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Detecting inundation thresholds for dryland wetland vulnerability
journal contributionposted on 2023-03-17, 05:00 authored by SG Sandi, PM Saco, N Saintilan, L Wen, G Riccardi, G Kuczera, G Willgoose, JF Rodríguez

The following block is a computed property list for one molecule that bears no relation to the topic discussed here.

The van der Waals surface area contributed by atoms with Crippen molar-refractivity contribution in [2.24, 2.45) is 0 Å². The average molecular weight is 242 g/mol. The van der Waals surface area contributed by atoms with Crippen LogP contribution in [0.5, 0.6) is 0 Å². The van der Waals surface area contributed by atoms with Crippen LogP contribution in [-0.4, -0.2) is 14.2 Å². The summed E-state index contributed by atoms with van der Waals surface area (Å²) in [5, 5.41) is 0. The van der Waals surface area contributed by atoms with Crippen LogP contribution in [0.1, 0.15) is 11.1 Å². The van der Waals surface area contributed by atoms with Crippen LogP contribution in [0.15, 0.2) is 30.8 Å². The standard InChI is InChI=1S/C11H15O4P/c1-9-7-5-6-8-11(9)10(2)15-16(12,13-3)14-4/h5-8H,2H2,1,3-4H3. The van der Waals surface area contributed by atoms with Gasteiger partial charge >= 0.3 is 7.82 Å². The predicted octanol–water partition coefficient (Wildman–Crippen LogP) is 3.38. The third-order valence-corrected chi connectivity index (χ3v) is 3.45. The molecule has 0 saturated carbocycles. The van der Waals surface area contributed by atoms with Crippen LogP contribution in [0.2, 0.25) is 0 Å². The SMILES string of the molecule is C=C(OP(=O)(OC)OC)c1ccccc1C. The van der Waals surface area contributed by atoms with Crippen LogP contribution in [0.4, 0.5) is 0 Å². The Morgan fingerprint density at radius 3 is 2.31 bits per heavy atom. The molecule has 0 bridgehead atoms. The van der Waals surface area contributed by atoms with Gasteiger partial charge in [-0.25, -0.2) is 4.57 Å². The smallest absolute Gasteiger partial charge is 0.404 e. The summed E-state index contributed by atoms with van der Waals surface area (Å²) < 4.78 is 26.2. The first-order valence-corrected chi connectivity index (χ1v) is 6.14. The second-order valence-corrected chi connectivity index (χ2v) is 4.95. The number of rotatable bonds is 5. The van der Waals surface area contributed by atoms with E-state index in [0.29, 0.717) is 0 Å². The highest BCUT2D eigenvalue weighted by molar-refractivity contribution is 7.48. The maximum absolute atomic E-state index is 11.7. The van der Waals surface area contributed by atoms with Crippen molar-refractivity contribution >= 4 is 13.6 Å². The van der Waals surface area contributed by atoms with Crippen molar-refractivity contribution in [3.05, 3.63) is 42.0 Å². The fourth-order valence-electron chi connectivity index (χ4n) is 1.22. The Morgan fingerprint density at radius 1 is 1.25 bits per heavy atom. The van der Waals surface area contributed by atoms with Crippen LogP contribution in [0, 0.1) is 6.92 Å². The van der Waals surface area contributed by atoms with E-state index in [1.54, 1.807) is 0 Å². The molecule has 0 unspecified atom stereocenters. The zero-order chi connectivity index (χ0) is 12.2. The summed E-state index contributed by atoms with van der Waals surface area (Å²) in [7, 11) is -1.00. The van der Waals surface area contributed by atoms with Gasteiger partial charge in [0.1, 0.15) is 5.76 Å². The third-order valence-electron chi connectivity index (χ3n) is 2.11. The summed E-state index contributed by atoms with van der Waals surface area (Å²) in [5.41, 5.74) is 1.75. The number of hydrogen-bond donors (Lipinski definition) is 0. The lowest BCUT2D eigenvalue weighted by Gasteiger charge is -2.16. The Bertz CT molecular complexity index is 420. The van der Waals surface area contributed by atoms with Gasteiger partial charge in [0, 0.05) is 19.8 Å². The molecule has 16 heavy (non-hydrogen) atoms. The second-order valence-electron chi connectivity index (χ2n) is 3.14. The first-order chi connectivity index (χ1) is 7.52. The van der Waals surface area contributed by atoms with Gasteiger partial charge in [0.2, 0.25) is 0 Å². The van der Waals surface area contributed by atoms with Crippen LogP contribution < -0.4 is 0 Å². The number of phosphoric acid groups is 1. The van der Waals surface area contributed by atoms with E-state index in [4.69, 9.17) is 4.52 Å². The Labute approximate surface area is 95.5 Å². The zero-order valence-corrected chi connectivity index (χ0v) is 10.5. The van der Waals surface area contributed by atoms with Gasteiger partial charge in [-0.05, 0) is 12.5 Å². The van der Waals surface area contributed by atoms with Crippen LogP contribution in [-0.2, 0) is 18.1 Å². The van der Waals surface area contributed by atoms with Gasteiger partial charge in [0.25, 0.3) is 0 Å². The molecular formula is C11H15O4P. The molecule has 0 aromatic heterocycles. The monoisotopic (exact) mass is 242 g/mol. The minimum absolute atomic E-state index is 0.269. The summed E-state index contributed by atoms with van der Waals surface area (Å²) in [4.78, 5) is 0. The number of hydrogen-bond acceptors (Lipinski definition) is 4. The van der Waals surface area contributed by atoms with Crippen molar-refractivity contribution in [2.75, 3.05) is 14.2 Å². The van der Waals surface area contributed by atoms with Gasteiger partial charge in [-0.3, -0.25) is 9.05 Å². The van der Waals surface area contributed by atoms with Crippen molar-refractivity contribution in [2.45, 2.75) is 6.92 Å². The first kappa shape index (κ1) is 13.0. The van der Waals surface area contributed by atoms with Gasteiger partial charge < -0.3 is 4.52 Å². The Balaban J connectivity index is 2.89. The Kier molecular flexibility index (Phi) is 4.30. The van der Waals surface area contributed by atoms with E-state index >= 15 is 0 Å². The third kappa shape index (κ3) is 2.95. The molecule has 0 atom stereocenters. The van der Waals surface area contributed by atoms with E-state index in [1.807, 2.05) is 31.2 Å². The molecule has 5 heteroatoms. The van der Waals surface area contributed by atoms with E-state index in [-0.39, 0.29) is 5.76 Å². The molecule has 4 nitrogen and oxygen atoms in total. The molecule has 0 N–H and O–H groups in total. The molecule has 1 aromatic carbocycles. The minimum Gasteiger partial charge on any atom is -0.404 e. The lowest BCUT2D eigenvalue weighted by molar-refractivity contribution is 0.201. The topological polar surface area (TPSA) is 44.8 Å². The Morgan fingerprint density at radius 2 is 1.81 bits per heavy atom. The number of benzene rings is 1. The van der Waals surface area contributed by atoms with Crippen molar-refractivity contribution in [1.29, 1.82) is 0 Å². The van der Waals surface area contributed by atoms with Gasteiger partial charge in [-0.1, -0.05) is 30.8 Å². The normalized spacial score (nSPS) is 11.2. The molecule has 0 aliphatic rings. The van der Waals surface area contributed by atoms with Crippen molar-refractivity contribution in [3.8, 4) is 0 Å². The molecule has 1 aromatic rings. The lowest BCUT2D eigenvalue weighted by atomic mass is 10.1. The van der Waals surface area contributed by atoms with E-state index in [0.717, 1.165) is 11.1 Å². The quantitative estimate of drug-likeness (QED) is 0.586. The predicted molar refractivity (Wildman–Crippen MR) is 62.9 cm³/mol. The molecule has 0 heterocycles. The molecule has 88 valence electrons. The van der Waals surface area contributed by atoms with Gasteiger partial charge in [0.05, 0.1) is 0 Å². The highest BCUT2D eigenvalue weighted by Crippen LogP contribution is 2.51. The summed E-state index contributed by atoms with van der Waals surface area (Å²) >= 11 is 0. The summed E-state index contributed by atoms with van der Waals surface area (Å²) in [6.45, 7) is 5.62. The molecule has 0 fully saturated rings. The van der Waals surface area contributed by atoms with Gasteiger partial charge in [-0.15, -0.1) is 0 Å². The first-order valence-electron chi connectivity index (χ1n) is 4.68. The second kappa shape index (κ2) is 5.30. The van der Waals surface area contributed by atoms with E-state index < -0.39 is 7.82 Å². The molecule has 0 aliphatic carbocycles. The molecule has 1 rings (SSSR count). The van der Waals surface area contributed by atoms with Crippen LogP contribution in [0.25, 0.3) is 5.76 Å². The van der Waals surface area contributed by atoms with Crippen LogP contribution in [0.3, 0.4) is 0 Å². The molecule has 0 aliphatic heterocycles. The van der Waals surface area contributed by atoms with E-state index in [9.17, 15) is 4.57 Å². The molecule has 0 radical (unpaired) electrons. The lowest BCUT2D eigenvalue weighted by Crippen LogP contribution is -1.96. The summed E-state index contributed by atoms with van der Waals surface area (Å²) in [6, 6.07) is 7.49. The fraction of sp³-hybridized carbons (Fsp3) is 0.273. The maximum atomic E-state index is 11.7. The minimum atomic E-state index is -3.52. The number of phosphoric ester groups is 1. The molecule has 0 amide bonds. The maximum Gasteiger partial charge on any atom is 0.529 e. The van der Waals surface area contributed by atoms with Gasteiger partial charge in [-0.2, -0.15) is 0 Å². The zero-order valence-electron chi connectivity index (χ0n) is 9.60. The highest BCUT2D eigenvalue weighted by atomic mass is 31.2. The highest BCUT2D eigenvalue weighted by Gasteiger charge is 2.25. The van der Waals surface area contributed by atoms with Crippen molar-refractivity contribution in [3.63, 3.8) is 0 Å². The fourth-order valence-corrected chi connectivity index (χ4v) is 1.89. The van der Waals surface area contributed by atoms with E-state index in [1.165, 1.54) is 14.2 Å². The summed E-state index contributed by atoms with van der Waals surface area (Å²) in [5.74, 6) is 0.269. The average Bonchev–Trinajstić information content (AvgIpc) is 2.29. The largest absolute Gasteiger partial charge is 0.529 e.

Dryland wetlands receiving periodical floods are of key importance for ecological resilience. The inundation regime (i.e., frequency, duration, depth, and timing of inundation), is one of the major factors that determine the suitability of local conditions for specific wetland species. During droughts, inundation conditions can reach a threshold after which wetland vegetation could transition to dryland vegetation. This study analyses the response of vegetation to hydrologic variability in an arid wetland in Australia over a period of 22 years (including the Millennium drought) in order to identify inundation thresholds for transitions. We use numerical modelling, field observations and remote sensing data to relate continuous detailed simulations of the inundation regime with the response of patches of Common reed, Water couch and River red gum, three key vegetation associations in the study site. We focus in patches that were affected by the drought and presented dryland vegetation invasion as well as reference patches that remained healthy throughout the drought. On each patch, we compare annual and inter-annual simulated inundation regimes to the minimum inundation conditions that can support the specific vegetation, and we compute the percentage area of the patch that verifies minimum inundation for each year. We define this area percentage as minimum inundation index. This index is analysed in conjunction with Landsat derived information on green vegetation coverage (green Seasonal Fractional Cover) for the selected patches. We found that the minimum inundation index and inter annual frequency are able to describe the vegetation dynamics of the patches, which can be characterised by two distinct response modes that depend on a threshold value of the minimum inundation index. Inundation below the threshold noticeably leads to degraded vegetation, but the vegetation can recover quickly if this threshold is later maintained for one or two years. Values below the threshold for more extended periods (drought) result in a gradual decrease of wetland vegetation to almost complete disappearance after four years and subsequent dryland vegetation invasion.